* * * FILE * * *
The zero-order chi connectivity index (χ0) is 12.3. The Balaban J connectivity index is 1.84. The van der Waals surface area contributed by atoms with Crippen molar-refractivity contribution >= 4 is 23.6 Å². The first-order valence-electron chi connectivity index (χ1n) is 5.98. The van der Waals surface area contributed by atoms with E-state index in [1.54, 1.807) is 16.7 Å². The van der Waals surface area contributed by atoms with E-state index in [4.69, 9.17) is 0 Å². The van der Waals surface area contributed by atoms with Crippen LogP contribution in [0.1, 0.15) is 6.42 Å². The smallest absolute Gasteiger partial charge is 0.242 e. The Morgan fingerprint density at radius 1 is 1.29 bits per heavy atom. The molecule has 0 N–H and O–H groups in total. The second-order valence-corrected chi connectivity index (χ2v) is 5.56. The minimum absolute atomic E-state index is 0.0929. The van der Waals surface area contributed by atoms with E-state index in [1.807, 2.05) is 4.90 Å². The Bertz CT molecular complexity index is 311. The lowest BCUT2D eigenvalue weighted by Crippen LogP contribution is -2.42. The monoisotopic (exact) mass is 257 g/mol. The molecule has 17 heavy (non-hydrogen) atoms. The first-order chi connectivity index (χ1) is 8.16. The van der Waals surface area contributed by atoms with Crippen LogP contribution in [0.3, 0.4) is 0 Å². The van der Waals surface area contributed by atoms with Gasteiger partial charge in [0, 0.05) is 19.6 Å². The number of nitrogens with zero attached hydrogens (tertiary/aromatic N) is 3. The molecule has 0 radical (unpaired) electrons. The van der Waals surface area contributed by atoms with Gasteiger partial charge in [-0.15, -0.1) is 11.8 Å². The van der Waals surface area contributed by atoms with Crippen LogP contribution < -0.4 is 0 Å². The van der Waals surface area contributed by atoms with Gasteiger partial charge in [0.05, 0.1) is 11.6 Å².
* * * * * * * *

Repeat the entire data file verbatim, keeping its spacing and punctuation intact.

The zero-order chi connectivity index (χ0) is 12.3. The Balaban J connectivity index is 1.84. The van der Waals surface area contributed by atoms with Crippen molar-refractivity contribution >= 4 is 23.6 Å². The first-order valence-electron chi connectivity index (χ1n) is 5.98. The van der Waals surface area contributed by atoms with E-state index in [1.54, 1.807) is 16.7 Å². The van der Waals surface area contributed by atoms with E-state index in [4.69, 9.17) is 0 Å². The van der Waals surface area contributed by atoms with Crippen LogP contribution in [0.1, 0.15) is 6.42 Å². The smallest absolute Gasteiger partial charge is 0.242 e. The Morgan fingerprint density at radius 1 is 1.29 bits per heavy atom. The molecule has 0 N–H and O–H groups in total. The second-order valence-corrected chi connectivity index (χ2v) is 5.56. The minimum absolute atomic E-state index is 0.0929. The van der Waals surface area contributed by atoms with E-state index in [1.807, 2.05) is 4.90 Å². The Bertz CT molecular complexity index is 311. The lowest BCUT2D eigenvalue weighted by Crippen LogP contribution is -2.42. The monoisotopic (exact) mass is 257 g/mol. The molecule has 17 heavy (non-hydrogen) atoms. The first-order chi connectivity index (χ1) is 8.16. The van der Waals surface area contributed by atoms with Crippen LogP contribution in [0.3, 0.4) is 0 Å². The van der Waals surface area contributed by atoms with Gasteiger partial charge in [0, 0.05) is 19.6 Å². The number of nitrogens with zero attached hydrogens (tertiary/aromatic N) is 3. The molecule has 0 radical (unpaired) electrons. The van der Waals surface area contributed by atoms with Gasteiger partial charge in [-0.15, -0.1) is 11.8 Å². The van der Waals surface area contributed by atoms with Crippen LogP contribution < -0.4 is 0 Å². The van der Waals surface area contributed by atoms with Gasteiger partial charge in [0.05, 0.1) is 11.6 Å².